|1 results of 1||Open Now|
Fraser Island (K'Gari, Gari) is a heritage-listed island located along the southeastern coast of the state of Queensland, Australia. It is approximately 250 kilometres (160 mi) north of the state capital, Brisbane. Known as Fraser Island, it is a locality within the Fraser Coast local government in the Wide Bay–Burnett region. Its length is about 120 kilometres (75 mi) and its width is approximately 24 kilometres (15 mi). It was inscribed as a World Heritage Site in 1992. The island is considered to be the largest sand island in the world at 1,840 km2. It is also Queensland's largest island, Australia's sixth largest island and the largest island on the East Coast of Australia. It was formerly the homeland of the Butchulla tribe.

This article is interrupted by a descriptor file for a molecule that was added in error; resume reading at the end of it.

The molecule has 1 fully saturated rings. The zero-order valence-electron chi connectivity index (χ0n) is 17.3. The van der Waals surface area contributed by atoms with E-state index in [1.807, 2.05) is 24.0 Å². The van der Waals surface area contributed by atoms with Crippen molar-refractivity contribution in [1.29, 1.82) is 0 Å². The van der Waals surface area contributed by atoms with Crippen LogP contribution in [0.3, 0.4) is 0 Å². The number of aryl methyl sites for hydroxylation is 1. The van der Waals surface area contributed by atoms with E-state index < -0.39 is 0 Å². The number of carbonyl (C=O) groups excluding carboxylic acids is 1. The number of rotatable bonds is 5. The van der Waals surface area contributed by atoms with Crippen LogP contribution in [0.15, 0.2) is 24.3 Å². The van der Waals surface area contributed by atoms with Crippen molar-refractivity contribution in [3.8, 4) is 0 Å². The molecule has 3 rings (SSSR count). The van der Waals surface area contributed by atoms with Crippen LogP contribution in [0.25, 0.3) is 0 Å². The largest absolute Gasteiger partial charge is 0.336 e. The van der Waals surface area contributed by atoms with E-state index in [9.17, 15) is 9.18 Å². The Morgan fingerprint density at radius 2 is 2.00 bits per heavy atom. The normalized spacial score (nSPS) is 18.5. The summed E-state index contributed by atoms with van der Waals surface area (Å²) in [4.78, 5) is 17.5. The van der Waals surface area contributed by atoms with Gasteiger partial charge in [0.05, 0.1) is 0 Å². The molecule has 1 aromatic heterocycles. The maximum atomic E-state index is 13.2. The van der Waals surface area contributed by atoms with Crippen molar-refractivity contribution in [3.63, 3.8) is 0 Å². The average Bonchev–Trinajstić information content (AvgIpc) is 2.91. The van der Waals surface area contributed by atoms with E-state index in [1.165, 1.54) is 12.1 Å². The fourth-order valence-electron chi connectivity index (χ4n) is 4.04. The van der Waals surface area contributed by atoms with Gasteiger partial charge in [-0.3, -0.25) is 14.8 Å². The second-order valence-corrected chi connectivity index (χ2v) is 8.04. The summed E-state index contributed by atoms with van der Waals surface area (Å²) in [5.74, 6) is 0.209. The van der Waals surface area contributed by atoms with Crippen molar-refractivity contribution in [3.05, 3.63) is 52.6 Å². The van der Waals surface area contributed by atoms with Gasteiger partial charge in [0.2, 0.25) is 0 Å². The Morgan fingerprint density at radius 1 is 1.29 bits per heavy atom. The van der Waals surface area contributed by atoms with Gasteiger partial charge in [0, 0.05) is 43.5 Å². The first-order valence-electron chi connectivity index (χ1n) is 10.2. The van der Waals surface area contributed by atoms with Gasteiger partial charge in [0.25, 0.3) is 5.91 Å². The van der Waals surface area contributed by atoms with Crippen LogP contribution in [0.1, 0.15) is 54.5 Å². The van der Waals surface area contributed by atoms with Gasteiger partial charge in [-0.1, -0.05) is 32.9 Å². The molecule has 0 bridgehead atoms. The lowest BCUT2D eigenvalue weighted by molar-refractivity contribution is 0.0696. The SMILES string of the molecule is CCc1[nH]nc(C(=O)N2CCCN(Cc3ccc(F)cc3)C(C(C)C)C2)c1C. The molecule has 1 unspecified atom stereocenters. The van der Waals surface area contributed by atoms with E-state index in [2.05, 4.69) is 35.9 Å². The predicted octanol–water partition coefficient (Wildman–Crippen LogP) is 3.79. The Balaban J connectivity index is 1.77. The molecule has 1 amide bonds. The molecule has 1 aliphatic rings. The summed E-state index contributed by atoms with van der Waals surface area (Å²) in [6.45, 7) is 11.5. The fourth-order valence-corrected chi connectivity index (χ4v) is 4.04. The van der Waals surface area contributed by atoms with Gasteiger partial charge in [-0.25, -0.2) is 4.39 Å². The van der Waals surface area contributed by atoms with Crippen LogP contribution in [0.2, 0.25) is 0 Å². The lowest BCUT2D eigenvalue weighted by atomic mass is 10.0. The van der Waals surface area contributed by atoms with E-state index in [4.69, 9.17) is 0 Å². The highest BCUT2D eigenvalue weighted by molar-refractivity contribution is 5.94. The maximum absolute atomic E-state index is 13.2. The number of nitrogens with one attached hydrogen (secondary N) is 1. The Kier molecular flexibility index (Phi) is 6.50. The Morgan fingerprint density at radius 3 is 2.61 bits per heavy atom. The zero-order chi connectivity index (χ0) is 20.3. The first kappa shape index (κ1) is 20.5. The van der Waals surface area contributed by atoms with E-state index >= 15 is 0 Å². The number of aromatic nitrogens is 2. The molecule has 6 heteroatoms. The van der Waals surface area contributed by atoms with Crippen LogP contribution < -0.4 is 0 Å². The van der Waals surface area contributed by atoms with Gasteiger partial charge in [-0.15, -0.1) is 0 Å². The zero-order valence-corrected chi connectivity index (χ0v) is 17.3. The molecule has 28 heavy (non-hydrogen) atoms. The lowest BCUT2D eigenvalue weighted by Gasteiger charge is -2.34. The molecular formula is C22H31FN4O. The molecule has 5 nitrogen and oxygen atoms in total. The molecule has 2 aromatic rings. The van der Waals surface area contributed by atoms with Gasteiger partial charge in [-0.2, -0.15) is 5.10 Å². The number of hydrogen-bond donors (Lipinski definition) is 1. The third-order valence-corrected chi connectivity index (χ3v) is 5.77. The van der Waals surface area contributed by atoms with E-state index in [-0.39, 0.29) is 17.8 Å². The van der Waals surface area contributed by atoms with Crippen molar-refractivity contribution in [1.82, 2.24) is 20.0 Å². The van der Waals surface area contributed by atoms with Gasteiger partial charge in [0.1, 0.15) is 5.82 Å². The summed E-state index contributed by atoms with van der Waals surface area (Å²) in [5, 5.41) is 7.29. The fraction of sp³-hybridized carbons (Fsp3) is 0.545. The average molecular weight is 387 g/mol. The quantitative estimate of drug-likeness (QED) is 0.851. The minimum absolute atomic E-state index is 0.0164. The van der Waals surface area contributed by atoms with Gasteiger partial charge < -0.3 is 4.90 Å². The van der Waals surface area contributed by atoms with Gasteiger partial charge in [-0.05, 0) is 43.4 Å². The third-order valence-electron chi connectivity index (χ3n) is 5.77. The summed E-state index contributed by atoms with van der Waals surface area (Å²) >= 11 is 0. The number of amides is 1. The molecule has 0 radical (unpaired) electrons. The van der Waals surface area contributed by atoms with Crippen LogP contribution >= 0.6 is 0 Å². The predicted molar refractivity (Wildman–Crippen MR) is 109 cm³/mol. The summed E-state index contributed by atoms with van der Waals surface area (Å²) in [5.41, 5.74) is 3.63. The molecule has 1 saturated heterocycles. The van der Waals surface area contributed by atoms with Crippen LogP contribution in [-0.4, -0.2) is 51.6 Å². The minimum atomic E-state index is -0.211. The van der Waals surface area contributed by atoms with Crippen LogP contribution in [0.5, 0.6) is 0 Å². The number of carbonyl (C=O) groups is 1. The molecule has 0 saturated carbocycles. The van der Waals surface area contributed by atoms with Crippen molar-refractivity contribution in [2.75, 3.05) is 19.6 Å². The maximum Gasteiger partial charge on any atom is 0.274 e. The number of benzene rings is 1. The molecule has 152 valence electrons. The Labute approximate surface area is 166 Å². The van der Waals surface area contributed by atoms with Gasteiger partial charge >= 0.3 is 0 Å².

The island has rainforests, eucalyptus woodland, mangrove forests, wallum and peat swamps, sand dunes and coastal heaths. It is made up of sand that has been accumulating for approximately 750,000 years on volcanic bedrock that provides a natural catchment for the sediment which is carried on a strong offshore current northwards along the coast. Unlike on many sand dunes, plant life is abundant due to the naturally occurring mycorrhizal fungi present in the sand, which release nutrients in a form that can be absorbed by the plants. Fraser Island is home to a small number of mammal species, as well as a diverse range of birds, reptiles and amphibians, including the occasional saltwater crocodile. The island is protected in the Great Sandy National Park.
Fraser Island has been inhabited by humans for as much as 5,000 years.